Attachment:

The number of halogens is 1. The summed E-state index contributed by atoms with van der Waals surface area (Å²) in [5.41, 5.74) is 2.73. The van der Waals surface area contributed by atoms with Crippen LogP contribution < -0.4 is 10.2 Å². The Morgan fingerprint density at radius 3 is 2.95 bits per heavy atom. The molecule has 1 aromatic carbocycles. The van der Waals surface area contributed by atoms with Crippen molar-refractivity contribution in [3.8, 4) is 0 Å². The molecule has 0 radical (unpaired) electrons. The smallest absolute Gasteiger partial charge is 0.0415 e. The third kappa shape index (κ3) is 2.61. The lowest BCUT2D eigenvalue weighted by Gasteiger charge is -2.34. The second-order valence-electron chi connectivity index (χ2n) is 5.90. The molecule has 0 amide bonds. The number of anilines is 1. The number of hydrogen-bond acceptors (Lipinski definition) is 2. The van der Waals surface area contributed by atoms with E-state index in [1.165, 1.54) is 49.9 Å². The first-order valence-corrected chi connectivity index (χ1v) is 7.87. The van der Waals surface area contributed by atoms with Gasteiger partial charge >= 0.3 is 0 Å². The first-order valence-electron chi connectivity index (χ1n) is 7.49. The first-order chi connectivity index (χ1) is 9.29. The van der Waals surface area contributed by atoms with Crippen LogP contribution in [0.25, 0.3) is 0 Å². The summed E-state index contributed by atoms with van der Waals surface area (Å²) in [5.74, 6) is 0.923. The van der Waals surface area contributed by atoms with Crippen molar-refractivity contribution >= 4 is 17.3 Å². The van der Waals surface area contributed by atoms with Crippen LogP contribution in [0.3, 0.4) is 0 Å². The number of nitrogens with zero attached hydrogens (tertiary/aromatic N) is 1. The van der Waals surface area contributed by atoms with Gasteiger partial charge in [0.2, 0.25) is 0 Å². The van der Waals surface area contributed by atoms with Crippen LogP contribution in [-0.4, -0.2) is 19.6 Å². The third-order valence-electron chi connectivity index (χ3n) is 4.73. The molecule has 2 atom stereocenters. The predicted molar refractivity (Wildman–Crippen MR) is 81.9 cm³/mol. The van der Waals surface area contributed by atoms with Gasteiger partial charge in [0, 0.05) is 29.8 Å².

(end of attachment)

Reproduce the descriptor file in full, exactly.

The number of halogens is 1. The summed E-state index contributed by atoms with van der Waals surface area (Å²) in [5.41, 5.74) is 2.73. The van der Waals surface area contributed by atoms with Crippen LogP contribution < -0.4 is 10.2 Å². The Morgan fingerprint density at radius 3 is 2.95 bits per heavy atom. The molecule has 1 aromatic carbocycles. The van der Waals surface area contributed by atoms with Crippen molar-refractivity contribution in [3.8, 4) is 0 Å². The molecule has 0 radical (unpaired) electrons. The smallest absolute Gasteiger partial charge is 0.0415 e. The third kappa shape index (κ3) is 2.61. The lowest BCUT2D eigenvalue weighted by Gasteiger charge is -2.34. The second-order valence-electron chi connectivity index (χ2n) is 5.90. The molecule has 0 amide bonds. The number of anilines is 1. The number of hydrogen-bond acceptors (Lipinski definition) is 2. The van der Waals surface area contributed by atoms with E-state index in [1.165, 1.54) is 49.9 Å². The first-order valence-corrected chi connectivity index (χ1v) is 7.87. The van der Waals surface area contributed by atoms with Gasteiger partial charge >= 0.3 is 0 Å². The first-order valence-electron chi connectivity index (χ1n) is 7.49. The first-order chi connectivity index (χ1) is 9.29. The van der Waals surface area contributed by atoms with Crippen LogP contribution in [0.25, 0.3) is 0 Å². The summed E-state index contributed by atoms with van der Waals surface area (Å²) in [5.74, 6) is 0.923. The van der Waals surface area contributed by atoms with Crippen molar-refractivity contribution >= 4 is 17.3 Å². The van der Waals surface area contributed by atoms with Crippen LogP contribution in [0.3, 0.4) is 0 Å². The number of nitrogens with zero attached hydrogens (tertiary/aromatic N) is 1. The van der Waals surface area contributed by atoms with Gasteiger partial charge in [0.2, 0.25) is 0 Å². The van der Waals surface area contributed by atoms with Crippen LogP contribution in [-0.4, -0.2) is 19.6 Å². The third-order valence-electron chi connectivity index (χ3n) is 4.73. The molecule has 2 atom stereocenters. The predicted molar refractivity (Wildman–Crippen MR) is 81.9 cm³/mol. The van der Waals surface area contributed by atoms with Gasteiger partial charge in [0, 0.05) is 29.8 Å².